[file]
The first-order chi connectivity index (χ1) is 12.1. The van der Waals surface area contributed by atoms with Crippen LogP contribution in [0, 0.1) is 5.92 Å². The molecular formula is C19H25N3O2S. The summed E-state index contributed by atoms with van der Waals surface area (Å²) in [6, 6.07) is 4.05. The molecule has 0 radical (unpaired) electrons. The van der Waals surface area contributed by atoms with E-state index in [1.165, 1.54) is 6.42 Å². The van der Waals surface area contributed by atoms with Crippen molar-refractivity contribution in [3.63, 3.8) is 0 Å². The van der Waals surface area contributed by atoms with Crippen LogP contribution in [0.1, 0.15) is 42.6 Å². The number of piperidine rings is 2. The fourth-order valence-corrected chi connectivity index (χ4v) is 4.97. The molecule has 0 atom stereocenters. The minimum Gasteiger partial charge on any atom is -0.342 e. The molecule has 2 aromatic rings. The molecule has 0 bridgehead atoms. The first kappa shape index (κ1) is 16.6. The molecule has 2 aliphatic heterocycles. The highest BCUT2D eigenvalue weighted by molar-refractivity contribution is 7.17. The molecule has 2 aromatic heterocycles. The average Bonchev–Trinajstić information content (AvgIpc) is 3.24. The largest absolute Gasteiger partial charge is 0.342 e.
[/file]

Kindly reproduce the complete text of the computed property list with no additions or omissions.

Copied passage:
The first-order chi connectivity index (χ1) is 12.1. The van der Waals surface area contributed by atoms with Crippen LogP contribution in [0, 0.1) is 5.92 Å². The molecular formula is C19H25N3O2S. The summed E-state index contributed by atoms with van der Waals surface area (Å²) in [6, 6.07) is 4.05. The molecule has 0 radical (unpaired) electrons. The van der Waals surface area contributed by atoms with E-state index in [1.165, 1.54) is 6.42 Å². The van der Waals surface area contributed by atoms with Crippen molar-refractivity contribution in [3.63, 3.8) is 0 Å². The van der Waals surface area contributed by atoms with Crippen LogP contribution in [0.1, 0.15) is 42.6 Å². The number of piperidine rings is 2. The fourth-order valence-corrected chi connectivity index (χ4v) is 4.97. The molecule has 0 atom stereocenters. The minimum Gasteiger partial charge on any atom is -0.342 e. The molecule has 2 aromatic rings. The molecule has 0 bridgehead atoms. The first kappa shape index (κ1) is 16.6. The molecule has 2 aliphatic heterocycles. The highest BCUT2D eigenvalue weighted by molar-refractivity contribution is 7.17. The molecule has 2 aromatic heterocycles. The average Bonchev–Trinajstić information content (AvgIpc) is 3.24. The largest absolute Gasteiger partial charge is 0.342 e.